ratpag is a democracy or a republic. And as a democracy/republic, we feel that it’s important to get to know what the other side is thinking so that one can know where to attack and where to prepare one’s defenses for a long, drawn-out battle of ideologies.
In this respect, we asked our bitter enemy, NAARP (National Anti-Association of Railroad Passengers), if they’d be interested in sitting down with us for an interview. Never ones to turn down the opportunity for some free publicity on our pages, NAARP readily agreed and sat down with us for a lengthy and, at times, tense interview. What follows has been edited for brevity’s sake though no context or wording has been changed.
Why do you hate ratpag?
We feel that you’re probably a bunch of drop-outs, a bunch of beatniks, who’d like to see the whole country dragged down to your level of destitution and apathy. We advocate for all forms of non-rail and non-public transit conveyance and, as such, it seems natural that the “Rail and Transit Progress Advocacy Group” would be in our targets.
We also don’t like that you refuse to take our threats seriously and, thus, refuse to take each and every one of our members seriously, which is a direct challenge to our manhood. We think you’re communists at worst and drains on society at best. We think you don’t like cars because you’re too lazy to work and buy a car. We also think that, if you did have jobs, that you’d do nothing but sit around and waste company dollars before they wised up and fired you. Of course, we’re also confident that you’d likely work for the government and couldn’t get fired, which we really hate. And you’d probably take your government check and use it to donate to some socialist or communist or find a way to donate it to yourself.
Interesting. Do you think there’s any middle ground where ratpag and NAARP could come together, harmoniously, to fight the scourge of overcrowded highways and polluted cities?
In your first correspondence with us, on March 25, you asked us to “cease and desist all pro-public transportation and train propaganda” while in your April 25 letter you stated “consider this strike two”. What did you mean by that?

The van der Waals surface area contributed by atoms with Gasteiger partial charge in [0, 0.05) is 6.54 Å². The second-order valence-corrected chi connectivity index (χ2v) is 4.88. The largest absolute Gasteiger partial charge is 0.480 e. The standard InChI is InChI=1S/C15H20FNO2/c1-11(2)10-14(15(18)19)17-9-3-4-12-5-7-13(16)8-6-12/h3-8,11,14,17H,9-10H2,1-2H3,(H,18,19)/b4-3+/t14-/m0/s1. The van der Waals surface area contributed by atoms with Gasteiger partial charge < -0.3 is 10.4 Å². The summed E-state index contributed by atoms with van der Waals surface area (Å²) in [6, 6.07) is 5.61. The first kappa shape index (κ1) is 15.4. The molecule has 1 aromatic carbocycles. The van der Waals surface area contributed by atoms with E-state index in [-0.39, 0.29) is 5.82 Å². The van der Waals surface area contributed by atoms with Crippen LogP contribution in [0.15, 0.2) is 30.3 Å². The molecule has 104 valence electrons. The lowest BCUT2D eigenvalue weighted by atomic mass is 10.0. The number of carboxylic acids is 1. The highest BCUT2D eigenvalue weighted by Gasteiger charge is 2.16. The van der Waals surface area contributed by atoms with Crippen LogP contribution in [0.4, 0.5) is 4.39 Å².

Ugh. Do you know how in baseball a batter gets three strikes before he’s out?
Are you asking us? Yes, we’re familiar with three strikes in baseball. We’re unclear of how “strike two” fits in the context of your letter to us.
It was a threat. We were saying that you only have one more strike until you, ratpag, are out.
You’re aware that ratpag is not a baseball team?
We’re not answering this. Next question.
Where does NAARP see itself in five years?
We hope for a future where NAARP is not needed because of our many victories over hopeless, wasteful causes such as ratpag.
What would you say is NAARP’s greatest strength?
We care too much and will never give up.
And its greatest weakness?
Larry’s had four heart attacks.
Describe a difficult situation / project and how you overcame it.
Are these job interview questions?
What is Larry’s role at NAARP?
Larry is a good man and an important, irreplaceable cog in the machine that is NAARP. He’s the utility man of the organization and the main ideas man. He also knows how to adjust the air conditioner.
Four heart attacks?
Larry takes his job very seriously and that stress weighs on him heavily both physically and spiritually. We convinced him to switch from coffee to green tea but it’s been a battle to get him to lay off the cigars. Larry doesn’t like being told what to do.
No, of course not. He sounds like a man of conviction.
We wouldn’t be here without Larry.
Well, I think that’s all the time we have for today. Thanks again, NAARP, for agreeing to this very unlikely interview.
Can we say one more thing?
We’re really out of time.